It is true that John Kennedy was not a perfect man; he had his faults. But here was a wealthy man who did not have to choose public service as a career or to run for the US Presidency and by extension the leadership of the free world; he did so because of a desire to make the world a better place for all. So I believe we should say to those who continue to strive to assassinate his character; remember the peaceful outcome of the events of October 1962. Kennedy was an advocate of the Greek definition of happiness: “The full use of your powers along lines of excellence.” He was indeed a perfect example of that belief.

As we look back at the 50 years since his death with the problems that mankind has faced, we can only speculate as to what would have happened had he lived. Would the world have been a better place? We of course shall never know. Perhaps that is the real tragedy of his untimely death!

But the fact remains that the manner of his death and the disgraceful distortion of the truth that followed is a running sore which has yet to heal. Whether it is too late for justice or not, it is never, never too late for the truth! After 50 years the mainstream media continue to perpetuate the myth of the lone assassin. Despite this, we should not accept that this anniversary is the last opportunity to get to the truth. There must be no statute of limitations in the search for historical truth on the death of John Kennedy and we must not go quietly!

The continued cover up of the truth by successive United States governments with their unwillingness to face the unpalatable truth of John Kennedy’s death perpetuates the aura of mistrust in all governments, a situation that has existed ever since that terrible day in 1963. We need to return to the, at least perceived faith, in our leadership. In short we need true leaders like John F. Kennedy not the petty puppets we have had to endure!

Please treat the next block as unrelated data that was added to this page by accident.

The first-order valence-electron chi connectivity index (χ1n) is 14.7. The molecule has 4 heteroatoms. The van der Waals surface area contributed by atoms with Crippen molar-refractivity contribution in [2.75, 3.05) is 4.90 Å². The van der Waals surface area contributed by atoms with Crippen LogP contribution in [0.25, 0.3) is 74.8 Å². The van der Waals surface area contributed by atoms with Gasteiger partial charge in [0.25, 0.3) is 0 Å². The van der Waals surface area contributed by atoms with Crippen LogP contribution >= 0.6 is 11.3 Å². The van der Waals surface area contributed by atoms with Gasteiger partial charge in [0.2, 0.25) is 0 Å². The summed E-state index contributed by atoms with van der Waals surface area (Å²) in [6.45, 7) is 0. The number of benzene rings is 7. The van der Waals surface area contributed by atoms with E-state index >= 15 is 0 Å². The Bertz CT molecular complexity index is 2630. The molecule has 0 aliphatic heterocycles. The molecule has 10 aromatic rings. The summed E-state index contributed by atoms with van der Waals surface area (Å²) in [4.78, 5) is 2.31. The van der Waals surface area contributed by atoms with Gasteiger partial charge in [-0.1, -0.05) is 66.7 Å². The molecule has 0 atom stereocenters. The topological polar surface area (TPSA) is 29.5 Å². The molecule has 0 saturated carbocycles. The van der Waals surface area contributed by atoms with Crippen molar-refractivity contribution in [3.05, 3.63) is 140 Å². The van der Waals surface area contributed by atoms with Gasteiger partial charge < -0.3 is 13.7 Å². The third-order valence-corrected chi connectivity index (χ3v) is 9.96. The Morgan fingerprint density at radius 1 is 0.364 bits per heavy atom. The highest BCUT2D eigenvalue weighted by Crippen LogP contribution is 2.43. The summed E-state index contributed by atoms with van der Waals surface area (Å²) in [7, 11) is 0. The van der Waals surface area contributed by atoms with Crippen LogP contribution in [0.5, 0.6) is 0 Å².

To paraphrase President Kennedy; for us all to take pride in our governments, we need governments worthy of our pride. Yet despite this sad reality, I still believe we can be hopeful and optimistic, as we were at the beginning of the 1960’s. But we need to be able to erase the terrible stain of John F. Kennedy’s death. We must demand the truth, not only in the case of JFK’s assassination but other lies which we have been told. We can handle the truth; we just need to be given the chance! Only then can we begin to regain our faith in those who hold positions of power and influence.

If the lie continues to be perpetuated, President Kennedy’s death will continue to haunt all of those who share his ideals and vision. Finally I would like to quote from the speech John Kennedy was on his way to give on that fateful November day 50 years ago. ”We in this country, in this generation, 'are by destiny rather than choice, 'the watchmen on the walls of world freedom.' We ask, therefore, that we may be worthy of our power and responsibility, that we may exercise our strength with wisdom and restraint, and that we may achieve in our time and for all time the ancient vision of peace on earth, good will toward men.”

John Kennedy did use his countries strength with wisdom and restraint... and it is no exaggeration to state that as a result of his courage we enjoy life, liberty and the pursuit of happiness: whereas he personally made the ultimate sacrifice! Despite the passing of 50 years the pain has not diminished: and we may never see the like of John F. Kennedy again; and consequently we are all the poorer for it.

Adlai Stevenson expressed the loss so eloquently when he said: “We will bear the grief of his death; until the day of our own”